In the end, they are entitled to all the fundamental rights of human conscience and freedom as others, and are masters of their own choice. They have equal access to all amenities under the government - and why shouldn’t they? Yes, the religion of Islam invites mankind to pursue the opposite sex and not to pursue the same sex, but this is a matter of faith, and is separate from the matters of the state, wherein they have equality like all others. And we do not discriminate against people who are of the LGBTQ community. We welcome them to our mosques and sit with them at our functions.


Question 6: As a Christian, I see many Churches closing and this concerns me. Is this the case for all the represented religions? Without Churches/Temples/Synagogues/Mosques etc, how do we pass on moral values such as justice? – by anonymous

Answer: This is not the case for  Ahmadiyya Muslim Jama’at. Islam is the fastest growing religion and Ahmadiyyat sect is the fastest growing within Islam Our mosques never close, in fact their number is growing every month. We urge people of other faiths to make efforts to fill their houses of worship with believers and to preach therein good morals and love and kindness towards all people.


Question 7: Why only male speakers representing religions conference (majority)? Only one female today? – by anonymous.

Answer: This is not done purposefully by the organizers of the event - it just so happens that the representatives of each of the faith this year ended up being split this was, otherwise, it is not a subjective effort on the part of the organizers to get any balance/unbalance in terms of genders. Whoever the respective faith group deems can best represent them end up speaking.


Question 8: For a person who is looking for a present-day example of Just Society, which societies would you direct their attention to? – by Brent P.

Answer: Some societies are better in certain areas, for example in treating people of different faiths equally before the law; but other societies are better in other areas, for example families looking after their elderly relatives and little children instead of putting them into homes or daycare where they could often be mistreated.

The Ahmadiyya Muslim Community presents a perfect example where by following Qur’anic principals regarding justice one can have just society.


Question 9: Why faith preaching end up in ritualistic practices and very limited practice in life. All talk about ‘No thing is ours” but fail to let it go? – by Harjit

Answer: It is for religious people to practise what they preach. Otherwise all the rituals will only be lip-service and hypocrisy. The reason for this is often that people do not believe that God is watching them or that He can punish them for their crimes and sins. A lack of belief makes people bold and fearless.


Question 10: : If all religions love peace, why are there so many religious wars? Often in the name of Justice? – by Bill Ratcliffe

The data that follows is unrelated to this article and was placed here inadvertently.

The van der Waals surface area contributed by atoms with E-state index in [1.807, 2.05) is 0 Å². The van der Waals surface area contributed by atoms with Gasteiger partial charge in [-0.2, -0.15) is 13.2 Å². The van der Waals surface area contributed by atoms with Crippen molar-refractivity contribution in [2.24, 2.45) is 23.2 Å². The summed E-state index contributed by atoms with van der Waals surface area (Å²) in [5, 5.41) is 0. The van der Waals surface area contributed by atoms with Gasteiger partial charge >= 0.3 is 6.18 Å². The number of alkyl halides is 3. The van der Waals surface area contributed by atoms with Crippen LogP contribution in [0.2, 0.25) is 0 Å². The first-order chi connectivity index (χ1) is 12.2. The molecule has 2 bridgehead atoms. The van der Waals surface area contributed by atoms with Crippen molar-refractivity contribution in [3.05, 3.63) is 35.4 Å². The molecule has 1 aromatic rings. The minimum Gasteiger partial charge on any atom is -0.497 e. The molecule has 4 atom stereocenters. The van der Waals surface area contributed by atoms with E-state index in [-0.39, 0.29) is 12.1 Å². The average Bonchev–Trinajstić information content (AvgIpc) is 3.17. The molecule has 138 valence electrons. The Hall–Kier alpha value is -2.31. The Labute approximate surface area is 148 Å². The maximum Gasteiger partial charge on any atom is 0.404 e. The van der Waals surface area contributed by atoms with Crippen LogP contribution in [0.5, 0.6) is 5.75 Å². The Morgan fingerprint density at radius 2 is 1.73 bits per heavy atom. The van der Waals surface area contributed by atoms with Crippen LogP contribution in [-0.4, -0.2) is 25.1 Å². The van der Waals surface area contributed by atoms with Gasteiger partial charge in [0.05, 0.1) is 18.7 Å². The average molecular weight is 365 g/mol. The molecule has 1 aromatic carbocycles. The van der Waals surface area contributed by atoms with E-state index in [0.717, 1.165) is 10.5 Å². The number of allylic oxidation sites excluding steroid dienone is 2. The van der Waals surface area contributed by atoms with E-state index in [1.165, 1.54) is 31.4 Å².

Answer: Religious wars are caused by those who seek to use religion in order to gain power and wealth. It is greed that drives war. Not religion or democracy or any other fine principles.


Question 11: Why are there so few Democracies in the Islamic World? – by Anonymous

Answer: Islamic perspective of leadership is strict obedience and loyalty to the government. However, much consultation is taken from the people. This was the practice of the Holy Prophet (sa) and his Khulafa (ra). If the current leadership is corrupt we should pray for them and beseech God to guide them and not blame Islam.
All the while remaining obedient.


Question 12: What is one concrete action we can take to create a just society? (besides education) or What are your thoughts on differences/similarities of equality and equity? – by Margaret Emilia Locker

Answer: On a personal level, always pray to God or justice for all people and try to be just towards everyone without discrimination. We must teach this to our children.

To create or form a just society all people must be truthful to themselves and their dealings. When honesty and sincerity is common and people can trust each other then seeds of justice sprout in all expects of the society.


Question 13: How can parents best model/teach justice to their children in the home? By Hilary Diouf

Answer: By being just at all times, even if this causes personal loss. Do not lie to them and do not lie to others around them. Teach honesty even if it be against one’s self and relatives. Children will never forget such lessons.


Question 14: Is it true that Islam forbids devotees from drinking, smoking, gambling and taking out a mortgage (pay interest)? – by Art Tsai

Answer: It is true except for the case of mortgage where it is allowed for one's first house out of necessity.

Drinking, smoking and gambling are not necessities. Rather they are harmful to humans.


Question 15: What is the purpose of Human Life as per your faith? – By Singh

Answer: The purpose is to go from a lower state of conciseness then to one that is higher a lofty. The highest form of conciseness is to realize the existence of God. And become a reflections of all his attributes. And to fulfill the rights of God and rights of human being. 


Question 16: Our purpose and goal for a Just society, peace and love is agreed. However, there exists counter intention and counter purpose. Do we have time to win? – by Larry Densmore.

Answer: Love always wins in the end. We do not know how long that will take. We can't lose hope and stop trying to make the world into a better place.